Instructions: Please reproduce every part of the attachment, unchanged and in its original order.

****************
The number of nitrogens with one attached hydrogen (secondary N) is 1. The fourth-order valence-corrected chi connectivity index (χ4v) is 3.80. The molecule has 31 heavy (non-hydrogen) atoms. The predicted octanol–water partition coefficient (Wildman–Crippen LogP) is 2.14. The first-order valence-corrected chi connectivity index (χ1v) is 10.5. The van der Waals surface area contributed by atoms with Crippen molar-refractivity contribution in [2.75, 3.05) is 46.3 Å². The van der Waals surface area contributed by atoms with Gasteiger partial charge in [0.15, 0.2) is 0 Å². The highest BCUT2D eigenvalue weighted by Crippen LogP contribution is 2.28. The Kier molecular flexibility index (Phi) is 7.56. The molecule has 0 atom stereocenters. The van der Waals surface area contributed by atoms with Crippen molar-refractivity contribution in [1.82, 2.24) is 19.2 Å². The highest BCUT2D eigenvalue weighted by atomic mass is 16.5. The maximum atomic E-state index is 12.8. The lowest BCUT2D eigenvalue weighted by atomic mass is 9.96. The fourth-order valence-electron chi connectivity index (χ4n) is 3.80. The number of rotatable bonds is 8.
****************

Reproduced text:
The number of nitrogens with one attached hydrogen (secondary N) is 1. The fourth-order valence-corrected chi connectivity index (χ4v) is 3.80. The molecule has 31 heavy (non-hydrogen) atoms. The predicted octanol–water partition coefficient (Wildman–Crippen LogP) is 2.14. The first-order valence-corrected chi connectivity index (χ1v) is 10.5. The van der Waals surface area contributed by atoms with Crippen molar-refractivity contribution in [2.75, 3.05) is 46.3 Å². The van der Waals surface area contributed by atoms with Gasteiger partial charge in [0.15, 0.2) is 0 Å². The highest BCUT2D eigenvalue weighted by Crippen LogP contribution is 2.28. The Kier molecular flexibility index (Phi) is 7.56. The molecule has 0 atom stereocenters. The van der Waals surface area contributed by atoms with Crippen molar-refractivity contribution in [1.82, 2.24) is 19.2 Å². The highest BCUT2D eigenvalue weighted by atomic mass is 16.5. The maximum atomic E-state index is 12.8. The lowest BCUT2D eigenvalue weighted by atomic mass is 9.96. The fourth-order valence-electron chi connectivity index (χ4n) is 3.80. The number of rotatable bonds is 8.